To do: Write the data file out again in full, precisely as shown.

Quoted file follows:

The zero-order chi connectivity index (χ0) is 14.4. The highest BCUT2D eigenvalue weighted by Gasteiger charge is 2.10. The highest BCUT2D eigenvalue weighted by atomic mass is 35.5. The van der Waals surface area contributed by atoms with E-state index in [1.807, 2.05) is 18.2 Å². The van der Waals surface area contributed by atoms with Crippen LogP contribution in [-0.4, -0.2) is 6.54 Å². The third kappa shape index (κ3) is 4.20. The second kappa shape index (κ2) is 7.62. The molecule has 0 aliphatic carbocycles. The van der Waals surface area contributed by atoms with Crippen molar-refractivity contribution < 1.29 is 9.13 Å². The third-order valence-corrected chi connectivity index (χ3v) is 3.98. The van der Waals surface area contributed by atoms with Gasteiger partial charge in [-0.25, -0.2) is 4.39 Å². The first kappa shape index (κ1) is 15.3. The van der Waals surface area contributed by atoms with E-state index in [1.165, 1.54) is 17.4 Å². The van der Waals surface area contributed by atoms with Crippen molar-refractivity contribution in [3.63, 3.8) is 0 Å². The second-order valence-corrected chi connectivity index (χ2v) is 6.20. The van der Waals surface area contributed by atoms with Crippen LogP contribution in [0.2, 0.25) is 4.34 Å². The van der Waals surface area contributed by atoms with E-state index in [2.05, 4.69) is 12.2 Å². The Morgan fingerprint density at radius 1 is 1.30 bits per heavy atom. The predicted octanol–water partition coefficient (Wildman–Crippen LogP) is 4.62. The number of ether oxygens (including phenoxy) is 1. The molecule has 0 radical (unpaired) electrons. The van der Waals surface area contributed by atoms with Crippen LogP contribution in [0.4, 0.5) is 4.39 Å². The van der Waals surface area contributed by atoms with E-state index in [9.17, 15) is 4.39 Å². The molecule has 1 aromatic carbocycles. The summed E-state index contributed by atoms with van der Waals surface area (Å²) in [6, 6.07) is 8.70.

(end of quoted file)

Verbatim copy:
The zero-order chi connectivity index (χ0) is 14.4. The highest BCUT2D eigenvalue weighted by Gasteiger charge is 2.10. The highest BCUT2D eigenvalue weighted by atomic mass is 35.5. The van der Waals surface area contributed by atoms with E-state index in [1.807, 2.05) is 18.2 Å². The van der Waals surface area contributed by atoms with Crippen LogP contribution in [-0.4, -0.2) is 6.54 Å². The third kappa shape index (κ3) is 4.20. The second kappa shape index (κ2) is 7.62. The molecule has 0 aliphatic carbocycles. The van der Waals surface area contributed by atoms with Crippen molar-refractivity contribution < 1.29 is 9.13 Å². The third-order valence-corrected chi connectivity index (χ3v) is 3.98. The van der Waals surface area contributed by atoms with Gasteiger partial charge in [-0.25, -0.2) is 4.39 Å². The first kappa shape index (κ1) is 15.3. The van der Waals surface area contributed by atoms with E-state index in [1.165, 1.54) is 17.4 Å². The van der Waals surface area contributed by atoms with Crippen molar-refractivity contribution in [3.63, 3.8) is 0 Å². The second-order valence-corrected chi connectivity index (χ2v) is 6.20. The van der Waals surface area contributed by atoms with Crippen LogP contribution in [0.2, 0.25) is 4.34 Å². The van der Waals surface area contributed by atoms with E-state index in [2.05, 4.69) is 12.2 Å². The Morgan fingerprint density at radius 1 is 1.30 bits per heavy atom. The predicted octanol–water partition coefficient (Wildman–Crippen LogP) is 4.62. The number of ether oxygens (including phenoxy) is 1. The molecule has 0 radical (unpaired) electrons. The van der Waals surface area contributed by atoms with Crippen LogP contribution in [0.4, 0.5) is 4.39 Å². The van der Waals surface area contributed by atoms with E-state index in [9.17, 15) is 4.39 Å². The molecule has 1 aromatic carbocycles. The summed E-state index contributed by atoms with van der Waals surface area (Å²) in [6, 6.07) is 8.70.